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FORGING.--Forge as before.--ANNEALING.--Place the steel in a ...

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It has been known for fifty years that a beam or rod would fa...

Steel Worked In Austenitic State
As a general rule steel should be worked when it is in the a...

Placing Of Pyrometers
When installing a pyrometer, care should be taken that it re...

Protectors For Thermo-couples
Thermo-couples must be protected from the danger of mechanica...

Protective Screens For Furnaces
Workmen needlessly exposed to the flames, heat and glare from...

Annealing In Bone
Steel and cast iron may both be annealed in granulated bone. ...

Machineability
Reheating for machine ability was done at 100 deg. less than ...

Chromium
Chromium when alloyed with steel, has the characteristic func...

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Crucible steel is still made by melting material in a clay or...

Silicon
Silicon prevents, to a large extent, defects such as gas bubb...

High-chromium Or Rust-proof Steel
High-chromium, or what is called stainless steel containing f...

Piston Pin
The piston pin on an aviation engine must possess maximum res...

Hardness Testing
The word hardness is used to express various properties of me...

Silicon
SILICON is a very widespread element (symbol Si), being an es...

Furnace Data
In order to give definite information concerning furnaces, fu...

Take Time For Hardening
Uneven heating and poor quenching has caused loss of many ve...

Properties Of Steel
Steels are known by certain tests. Early tests were more or l...

High-carbon Machinery Steel
The carbon content of this steel is above 30 points and is ha...

Care In Annealing
Not only will benefits in machining be found by careful anne...



Calibration Of Pyrometer With Common Salt






Category: PYROMETRY AND PYROMETERS

An easy and convenient method for standardization and one which
does not necessitate the use of an expensive laboratory equipment
is that based upon determining the melting point of common table
salt (sodium chloride). While theoretically salt that is chemically
pure should be used (and this is neither expensive nor difficult
to procure), commercial accuracy may be obtained by using common
table salt such as is sold by every grocer. The salt is melted in
a clean crucible of fireclay, iron or nickel, either in a furnace
or over a forge-fire, and then further heated until a temperature
of about 1,600 to 1,650 deg.F. is attained. It is essential that this
crucible be clean because a slight admixture of a foreign substance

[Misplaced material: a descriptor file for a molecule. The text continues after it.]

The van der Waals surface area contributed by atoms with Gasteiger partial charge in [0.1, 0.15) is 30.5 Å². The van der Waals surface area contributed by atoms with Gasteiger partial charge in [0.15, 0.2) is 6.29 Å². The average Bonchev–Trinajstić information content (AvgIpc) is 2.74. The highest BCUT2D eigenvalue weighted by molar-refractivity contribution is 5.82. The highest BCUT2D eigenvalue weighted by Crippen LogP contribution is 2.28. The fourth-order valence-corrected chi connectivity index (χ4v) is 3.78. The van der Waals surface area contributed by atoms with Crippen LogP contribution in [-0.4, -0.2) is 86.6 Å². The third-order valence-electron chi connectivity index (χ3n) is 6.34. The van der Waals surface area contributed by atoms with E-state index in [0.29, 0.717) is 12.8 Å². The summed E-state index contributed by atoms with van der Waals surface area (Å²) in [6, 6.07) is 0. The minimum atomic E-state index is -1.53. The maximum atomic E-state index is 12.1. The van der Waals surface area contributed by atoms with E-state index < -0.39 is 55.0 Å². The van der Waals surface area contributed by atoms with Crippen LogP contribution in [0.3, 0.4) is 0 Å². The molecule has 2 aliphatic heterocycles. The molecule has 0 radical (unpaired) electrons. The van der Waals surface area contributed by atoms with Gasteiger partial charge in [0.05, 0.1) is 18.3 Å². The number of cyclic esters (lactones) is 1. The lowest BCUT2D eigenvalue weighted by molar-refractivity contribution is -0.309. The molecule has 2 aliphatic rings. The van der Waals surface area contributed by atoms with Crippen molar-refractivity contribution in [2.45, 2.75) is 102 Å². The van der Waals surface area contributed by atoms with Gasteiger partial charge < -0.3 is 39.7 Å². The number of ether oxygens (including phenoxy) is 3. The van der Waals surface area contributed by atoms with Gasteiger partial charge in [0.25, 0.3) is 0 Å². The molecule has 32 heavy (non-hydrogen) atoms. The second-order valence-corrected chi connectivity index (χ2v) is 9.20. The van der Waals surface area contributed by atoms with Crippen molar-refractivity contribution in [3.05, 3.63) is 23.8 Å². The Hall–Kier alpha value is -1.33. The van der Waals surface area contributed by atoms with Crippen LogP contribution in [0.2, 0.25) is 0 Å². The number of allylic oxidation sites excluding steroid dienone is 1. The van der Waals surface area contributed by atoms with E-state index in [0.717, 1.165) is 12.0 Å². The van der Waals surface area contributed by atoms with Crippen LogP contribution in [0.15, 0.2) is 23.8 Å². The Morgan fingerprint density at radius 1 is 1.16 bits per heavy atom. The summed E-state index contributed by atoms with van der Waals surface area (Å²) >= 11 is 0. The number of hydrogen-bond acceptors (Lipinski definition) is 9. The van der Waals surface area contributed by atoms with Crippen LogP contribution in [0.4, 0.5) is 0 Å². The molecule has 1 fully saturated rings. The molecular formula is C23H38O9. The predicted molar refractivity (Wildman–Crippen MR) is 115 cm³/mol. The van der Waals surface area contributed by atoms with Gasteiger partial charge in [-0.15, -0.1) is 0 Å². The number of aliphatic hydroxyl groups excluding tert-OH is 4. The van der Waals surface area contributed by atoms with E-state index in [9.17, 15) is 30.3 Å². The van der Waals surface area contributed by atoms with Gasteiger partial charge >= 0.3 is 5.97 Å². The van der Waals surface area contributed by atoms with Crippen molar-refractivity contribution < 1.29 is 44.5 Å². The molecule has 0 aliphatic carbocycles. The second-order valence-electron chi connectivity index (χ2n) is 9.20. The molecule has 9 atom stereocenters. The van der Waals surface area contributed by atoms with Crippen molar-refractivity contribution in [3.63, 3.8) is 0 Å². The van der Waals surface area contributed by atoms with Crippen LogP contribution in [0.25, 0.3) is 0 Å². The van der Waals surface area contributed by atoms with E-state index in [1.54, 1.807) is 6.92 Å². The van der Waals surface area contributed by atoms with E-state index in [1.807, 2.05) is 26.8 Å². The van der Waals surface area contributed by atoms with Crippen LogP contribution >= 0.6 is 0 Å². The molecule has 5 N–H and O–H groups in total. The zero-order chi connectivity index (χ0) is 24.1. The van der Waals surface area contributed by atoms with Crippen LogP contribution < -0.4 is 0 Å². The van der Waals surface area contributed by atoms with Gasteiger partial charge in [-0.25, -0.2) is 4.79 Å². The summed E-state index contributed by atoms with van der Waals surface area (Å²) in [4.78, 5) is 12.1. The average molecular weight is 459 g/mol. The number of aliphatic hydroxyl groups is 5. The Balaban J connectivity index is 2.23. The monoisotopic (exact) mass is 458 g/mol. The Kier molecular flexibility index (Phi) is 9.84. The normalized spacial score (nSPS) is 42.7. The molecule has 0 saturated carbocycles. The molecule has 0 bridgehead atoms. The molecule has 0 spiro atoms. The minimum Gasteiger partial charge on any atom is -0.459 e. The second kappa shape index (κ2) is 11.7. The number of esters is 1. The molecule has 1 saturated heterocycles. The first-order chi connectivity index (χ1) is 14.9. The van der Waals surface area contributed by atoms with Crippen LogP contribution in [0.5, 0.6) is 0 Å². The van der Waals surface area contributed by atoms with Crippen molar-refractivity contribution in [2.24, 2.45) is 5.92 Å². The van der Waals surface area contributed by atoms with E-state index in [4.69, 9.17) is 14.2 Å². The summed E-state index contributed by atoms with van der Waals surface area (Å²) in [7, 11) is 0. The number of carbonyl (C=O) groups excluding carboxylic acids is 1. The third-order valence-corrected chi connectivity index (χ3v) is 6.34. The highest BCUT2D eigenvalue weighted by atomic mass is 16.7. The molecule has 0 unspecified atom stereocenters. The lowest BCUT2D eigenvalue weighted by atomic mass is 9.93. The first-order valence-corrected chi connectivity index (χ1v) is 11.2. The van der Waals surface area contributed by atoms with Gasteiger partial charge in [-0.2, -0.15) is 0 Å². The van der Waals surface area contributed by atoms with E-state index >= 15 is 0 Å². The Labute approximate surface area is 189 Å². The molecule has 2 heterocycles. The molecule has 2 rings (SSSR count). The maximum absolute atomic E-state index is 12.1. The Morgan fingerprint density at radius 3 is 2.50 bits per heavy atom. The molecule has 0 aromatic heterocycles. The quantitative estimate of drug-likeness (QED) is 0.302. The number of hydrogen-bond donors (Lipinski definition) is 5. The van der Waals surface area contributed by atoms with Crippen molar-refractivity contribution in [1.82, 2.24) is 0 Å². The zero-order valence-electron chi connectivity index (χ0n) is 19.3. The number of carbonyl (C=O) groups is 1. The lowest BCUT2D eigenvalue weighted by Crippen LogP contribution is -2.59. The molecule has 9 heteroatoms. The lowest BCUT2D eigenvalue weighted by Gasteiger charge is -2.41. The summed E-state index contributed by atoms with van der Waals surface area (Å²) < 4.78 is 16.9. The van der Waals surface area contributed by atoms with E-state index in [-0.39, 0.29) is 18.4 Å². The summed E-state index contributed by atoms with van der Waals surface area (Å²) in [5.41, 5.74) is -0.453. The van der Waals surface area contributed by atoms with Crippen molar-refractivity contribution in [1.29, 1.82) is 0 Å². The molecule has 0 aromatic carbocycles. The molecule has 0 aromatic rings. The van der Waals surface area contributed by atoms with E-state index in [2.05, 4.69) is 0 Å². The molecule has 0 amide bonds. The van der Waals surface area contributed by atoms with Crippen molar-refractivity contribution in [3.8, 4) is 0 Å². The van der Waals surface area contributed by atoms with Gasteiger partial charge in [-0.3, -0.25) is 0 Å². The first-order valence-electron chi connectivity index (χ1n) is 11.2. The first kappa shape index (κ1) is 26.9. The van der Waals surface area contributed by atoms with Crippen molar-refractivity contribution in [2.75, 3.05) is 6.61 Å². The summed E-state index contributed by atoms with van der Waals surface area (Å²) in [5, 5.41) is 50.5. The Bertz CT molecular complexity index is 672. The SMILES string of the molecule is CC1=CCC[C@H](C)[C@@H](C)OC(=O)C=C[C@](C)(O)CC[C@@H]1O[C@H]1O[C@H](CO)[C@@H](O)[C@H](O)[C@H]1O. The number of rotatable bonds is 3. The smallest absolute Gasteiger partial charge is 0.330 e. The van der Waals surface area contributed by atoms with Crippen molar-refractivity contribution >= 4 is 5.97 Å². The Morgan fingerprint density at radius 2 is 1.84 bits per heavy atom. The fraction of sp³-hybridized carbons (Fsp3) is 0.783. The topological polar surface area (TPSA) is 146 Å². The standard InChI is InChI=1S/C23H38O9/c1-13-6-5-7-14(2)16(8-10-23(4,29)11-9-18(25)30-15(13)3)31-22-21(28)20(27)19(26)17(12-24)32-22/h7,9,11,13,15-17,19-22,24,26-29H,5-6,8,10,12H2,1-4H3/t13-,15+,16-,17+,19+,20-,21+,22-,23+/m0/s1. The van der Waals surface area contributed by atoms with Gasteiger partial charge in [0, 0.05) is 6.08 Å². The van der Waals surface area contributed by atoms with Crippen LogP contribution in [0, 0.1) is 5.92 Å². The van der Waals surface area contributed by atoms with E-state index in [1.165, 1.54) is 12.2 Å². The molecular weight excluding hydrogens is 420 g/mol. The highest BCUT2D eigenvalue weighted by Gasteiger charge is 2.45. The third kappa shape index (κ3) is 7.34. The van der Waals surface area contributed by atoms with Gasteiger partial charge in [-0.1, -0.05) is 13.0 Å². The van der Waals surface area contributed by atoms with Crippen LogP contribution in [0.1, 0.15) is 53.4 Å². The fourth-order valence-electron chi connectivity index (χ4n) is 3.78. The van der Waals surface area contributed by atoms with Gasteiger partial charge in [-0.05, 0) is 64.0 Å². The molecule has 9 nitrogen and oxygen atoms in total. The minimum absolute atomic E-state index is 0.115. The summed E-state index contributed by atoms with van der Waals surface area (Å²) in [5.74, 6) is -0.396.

might noticeably change the melting point.

The thermo-couple to be calibrated is then removed from its protecting
tube and its hot end is immersed in the salt bath. When this end
has reached the temperature of the bath, the crucible is removed
from the source of heat and allowed to cool, and cooling readings
are then taken every 10 sec. on the milli-voltmeter or pyrometer. A
curve is then plotted by using time and temperature as cooerdinates,
and the temperature of the freezing point of salt, as indicated
by this particular thermocouple, is noted, i.e., at the point
where the temperature of the bath remains temporarily constant
while the salt is freezing. The length of time during which the
temperature is stationary depends on the size of the bath and the
rate of cooling, and is not a factor in the calibration. The melting
point of salt is 1,472 deg.F., and the needed correction for the instrument
under observation can be readily applied.

It should not be understood from the above, however, that the salt-bath
calibration cannot be made without plotting a curve; in actual
practice at least a hundred tests are made without plotting any curve
to one in which it is done. The observer, if awake, may reasonably
be expected to have sufficient appreciation of the lapse of time
definitely to observe the temperature at which the falling pointer
of the instrument halts. The gradual dropping of the pointer before
freezing, unless there is a large mass of salt, takes place rapidly
enough for one to be sure that the temperature is constantly falling,
and the long period of rest during freezing is quite definite.
The procedure of detecting the solidification point of the salt
by the hesitation of the pointer without plotting any curve is
suggested because of its simplicity.





Next: Complete Calibration Of Pyrometers

Previous: The Pyrometer And Its Use



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